NEW YORK Declining London Metal Exchange zinc prices have pushed U.S. zinc alloy premiums down, although special-high-grade premiums remain firm.
Three-month LME zinc fell to $1,886 per tonne in the March 27 official session, down 2.8 percent from $1,940.50 the previous day and 14.8 percent below this years high of $2,213 per tonne on Feb. 12.
Premiums for die casting alloys Nos. 3 and 7 fell to 17 to 19 cents per pound from 18 to 20 cents previously; No. 5 alloy slipped to 19 to 21 cents per pound from 20 to 22 cents; and No. 2 alloy fell to 22 to 25 cents per pound from 23 to 26 cents.
Premiums for zinc-aluminum foundry alloy No. 12 narrowed to a range of 24 to 25 cents per pound from 24 to 26 cents, and No. 27 alloy fell to 27 to 30 cents per pound from 28 to 31 cents.
Market participants said that automotive demand has stayed pretty robust while housing continues to improve, but demand is not strong enough that premiums can resist the downward pull of LME zinc prices.
Sinking LME prices encouraged some spot special-high-grade zinc buying this week, although volumes remain modest, producers and consumers said.
"Theres been a little more activity since markets are down. Naturally, when the price is down people become more interested. But Id say picking up is the wrong phrase. Things are just better because the price is lower," one zinc consumer source told AMM.
"There are a few truckloads here and there," a trader said.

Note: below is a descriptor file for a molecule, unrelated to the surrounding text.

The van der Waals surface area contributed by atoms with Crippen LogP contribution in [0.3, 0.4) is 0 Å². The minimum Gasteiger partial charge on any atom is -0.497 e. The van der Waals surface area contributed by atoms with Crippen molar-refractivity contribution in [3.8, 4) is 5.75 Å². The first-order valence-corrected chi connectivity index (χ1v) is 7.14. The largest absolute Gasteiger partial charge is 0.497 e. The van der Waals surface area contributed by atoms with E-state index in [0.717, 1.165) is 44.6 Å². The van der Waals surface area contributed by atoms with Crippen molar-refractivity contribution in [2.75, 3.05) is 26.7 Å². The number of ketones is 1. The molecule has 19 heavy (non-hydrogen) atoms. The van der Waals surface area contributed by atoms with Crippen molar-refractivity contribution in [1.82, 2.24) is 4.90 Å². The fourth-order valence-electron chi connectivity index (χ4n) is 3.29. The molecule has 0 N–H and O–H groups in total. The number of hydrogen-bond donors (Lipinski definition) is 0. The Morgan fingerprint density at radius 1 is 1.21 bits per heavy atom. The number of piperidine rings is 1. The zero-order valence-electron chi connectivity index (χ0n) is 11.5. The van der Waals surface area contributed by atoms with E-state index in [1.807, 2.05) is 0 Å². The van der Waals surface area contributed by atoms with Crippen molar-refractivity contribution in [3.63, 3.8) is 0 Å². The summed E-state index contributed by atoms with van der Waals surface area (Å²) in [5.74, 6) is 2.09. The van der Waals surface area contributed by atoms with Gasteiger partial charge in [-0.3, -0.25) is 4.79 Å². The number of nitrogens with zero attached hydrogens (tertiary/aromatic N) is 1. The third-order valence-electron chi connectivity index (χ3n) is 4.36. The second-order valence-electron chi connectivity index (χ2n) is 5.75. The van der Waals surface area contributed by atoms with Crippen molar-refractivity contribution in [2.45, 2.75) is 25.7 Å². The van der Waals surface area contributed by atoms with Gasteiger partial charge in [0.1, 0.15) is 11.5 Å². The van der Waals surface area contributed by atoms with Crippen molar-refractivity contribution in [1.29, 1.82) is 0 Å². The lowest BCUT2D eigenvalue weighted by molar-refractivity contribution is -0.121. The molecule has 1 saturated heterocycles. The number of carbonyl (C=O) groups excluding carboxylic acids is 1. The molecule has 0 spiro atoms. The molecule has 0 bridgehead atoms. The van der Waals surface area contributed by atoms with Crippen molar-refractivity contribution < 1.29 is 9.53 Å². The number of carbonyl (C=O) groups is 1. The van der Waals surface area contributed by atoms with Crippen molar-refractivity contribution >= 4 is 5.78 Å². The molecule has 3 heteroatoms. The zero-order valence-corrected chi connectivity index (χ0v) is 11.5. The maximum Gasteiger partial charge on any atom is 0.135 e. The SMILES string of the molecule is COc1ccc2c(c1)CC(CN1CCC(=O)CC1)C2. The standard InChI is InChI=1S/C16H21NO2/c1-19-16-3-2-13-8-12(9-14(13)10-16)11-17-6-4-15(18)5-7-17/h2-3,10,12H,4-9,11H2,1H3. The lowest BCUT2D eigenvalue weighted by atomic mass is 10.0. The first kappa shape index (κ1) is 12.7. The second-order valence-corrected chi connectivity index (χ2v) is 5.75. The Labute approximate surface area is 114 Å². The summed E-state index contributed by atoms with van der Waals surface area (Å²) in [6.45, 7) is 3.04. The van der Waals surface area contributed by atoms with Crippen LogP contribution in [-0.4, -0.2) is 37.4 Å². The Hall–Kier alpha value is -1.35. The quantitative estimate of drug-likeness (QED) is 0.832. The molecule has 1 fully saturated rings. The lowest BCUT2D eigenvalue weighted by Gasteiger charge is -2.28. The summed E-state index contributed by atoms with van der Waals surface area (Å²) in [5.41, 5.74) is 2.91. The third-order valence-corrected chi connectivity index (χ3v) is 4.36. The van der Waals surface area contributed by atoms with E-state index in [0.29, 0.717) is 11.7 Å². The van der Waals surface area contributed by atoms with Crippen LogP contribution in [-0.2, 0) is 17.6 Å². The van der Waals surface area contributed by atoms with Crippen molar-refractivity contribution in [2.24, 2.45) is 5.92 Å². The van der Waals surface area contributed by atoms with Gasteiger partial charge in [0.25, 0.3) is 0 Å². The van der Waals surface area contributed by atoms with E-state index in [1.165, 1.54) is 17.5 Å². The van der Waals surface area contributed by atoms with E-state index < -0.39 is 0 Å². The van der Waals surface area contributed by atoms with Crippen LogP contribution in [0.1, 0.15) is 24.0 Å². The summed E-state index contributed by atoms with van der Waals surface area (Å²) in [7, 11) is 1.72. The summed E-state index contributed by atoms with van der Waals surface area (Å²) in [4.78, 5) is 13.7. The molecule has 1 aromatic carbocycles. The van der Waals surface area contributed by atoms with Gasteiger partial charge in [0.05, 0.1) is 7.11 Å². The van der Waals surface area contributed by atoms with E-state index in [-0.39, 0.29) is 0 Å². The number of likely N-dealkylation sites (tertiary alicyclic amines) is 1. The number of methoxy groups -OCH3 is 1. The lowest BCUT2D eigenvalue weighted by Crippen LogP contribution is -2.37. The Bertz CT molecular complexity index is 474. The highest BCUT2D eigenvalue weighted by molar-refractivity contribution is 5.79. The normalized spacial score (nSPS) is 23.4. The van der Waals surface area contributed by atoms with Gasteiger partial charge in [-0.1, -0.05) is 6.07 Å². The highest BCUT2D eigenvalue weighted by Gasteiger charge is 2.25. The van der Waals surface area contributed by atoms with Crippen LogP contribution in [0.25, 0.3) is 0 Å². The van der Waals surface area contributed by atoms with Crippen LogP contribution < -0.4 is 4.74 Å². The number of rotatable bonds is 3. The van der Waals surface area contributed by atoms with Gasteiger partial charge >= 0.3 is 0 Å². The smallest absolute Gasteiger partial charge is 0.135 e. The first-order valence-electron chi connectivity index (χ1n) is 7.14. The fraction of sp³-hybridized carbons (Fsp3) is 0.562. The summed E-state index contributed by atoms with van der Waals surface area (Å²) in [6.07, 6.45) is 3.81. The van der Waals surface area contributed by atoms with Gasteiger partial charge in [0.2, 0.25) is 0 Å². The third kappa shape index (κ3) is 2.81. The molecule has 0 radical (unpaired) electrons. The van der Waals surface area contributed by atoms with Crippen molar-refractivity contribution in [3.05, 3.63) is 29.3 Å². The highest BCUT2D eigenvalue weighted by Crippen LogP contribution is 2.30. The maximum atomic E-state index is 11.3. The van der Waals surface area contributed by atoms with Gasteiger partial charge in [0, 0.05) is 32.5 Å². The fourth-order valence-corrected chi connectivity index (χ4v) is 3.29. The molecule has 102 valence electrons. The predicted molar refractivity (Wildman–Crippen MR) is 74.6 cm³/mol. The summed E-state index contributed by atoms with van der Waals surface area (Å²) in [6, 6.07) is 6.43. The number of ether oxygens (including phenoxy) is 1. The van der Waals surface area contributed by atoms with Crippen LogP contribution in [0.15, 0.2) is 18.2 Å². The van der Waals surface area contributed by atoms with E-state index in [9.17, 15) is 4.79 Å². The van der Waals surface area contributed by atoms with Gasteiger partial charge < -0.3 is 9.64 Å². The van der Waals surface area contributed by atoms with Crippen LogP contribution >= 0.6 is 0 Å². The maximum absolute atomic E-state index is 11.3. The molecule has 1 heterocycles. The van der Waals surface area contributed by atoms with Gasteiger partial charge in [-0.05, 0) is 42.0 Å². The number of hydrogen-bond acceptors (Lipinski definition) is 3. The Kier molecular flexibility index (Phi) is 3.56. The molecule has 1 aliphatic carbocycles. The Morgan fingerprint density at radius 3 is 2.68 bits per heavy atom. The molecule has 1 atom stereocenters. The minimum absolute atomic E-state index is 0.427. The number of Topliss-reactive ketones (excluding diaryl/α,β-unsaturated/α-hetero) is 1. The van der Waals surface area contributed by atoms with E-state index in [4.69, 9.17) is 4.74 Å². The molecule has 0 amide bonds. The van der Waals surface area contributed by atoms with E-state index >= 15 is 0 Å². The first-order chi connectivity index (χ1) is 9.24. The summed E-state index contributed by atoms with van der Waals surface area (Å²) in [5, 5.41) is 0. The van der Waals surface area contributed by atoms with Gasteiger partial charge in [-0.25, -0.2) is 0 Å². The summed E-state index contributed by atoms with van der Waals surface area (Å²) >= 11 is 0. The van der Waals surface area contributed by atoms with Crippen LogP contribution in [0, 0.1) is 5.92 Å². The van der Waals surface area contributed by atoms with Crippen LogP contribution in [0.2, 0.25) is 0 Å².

Special-high-grade zinc premiums remained steady at 7.5 and 8.5 cents per pound. Some market participants said sales were concluded at between 8 and 8.5 cents, but others maintained that getting a spot sale at 7.5 cents was not difficult.
"I would put premiums at a strong 8 to 8.5 cents (but) Im sure you could still get it at 7.5," a second consumer source said. "It seems like producers ask for more and then threaten that prices are going up, but then you hear of these deals being closed at 7.5. So its all hype and speculation to bolster the prices."
Large volumes of zinc remain tied up in financing deals in New Orleans warehouses. LME-listed warehouses in the Louisiana city held 750,725 tonnes of zinc March 28, with queues for metal reportedly out to next summer. And while 19,900 tonnes of zinc entered into New Orleans warehouses and 17,525 tonnes were shipped out between March 8 and 18, sources said the metal is not going to the physical market but simply being shifted off warrant.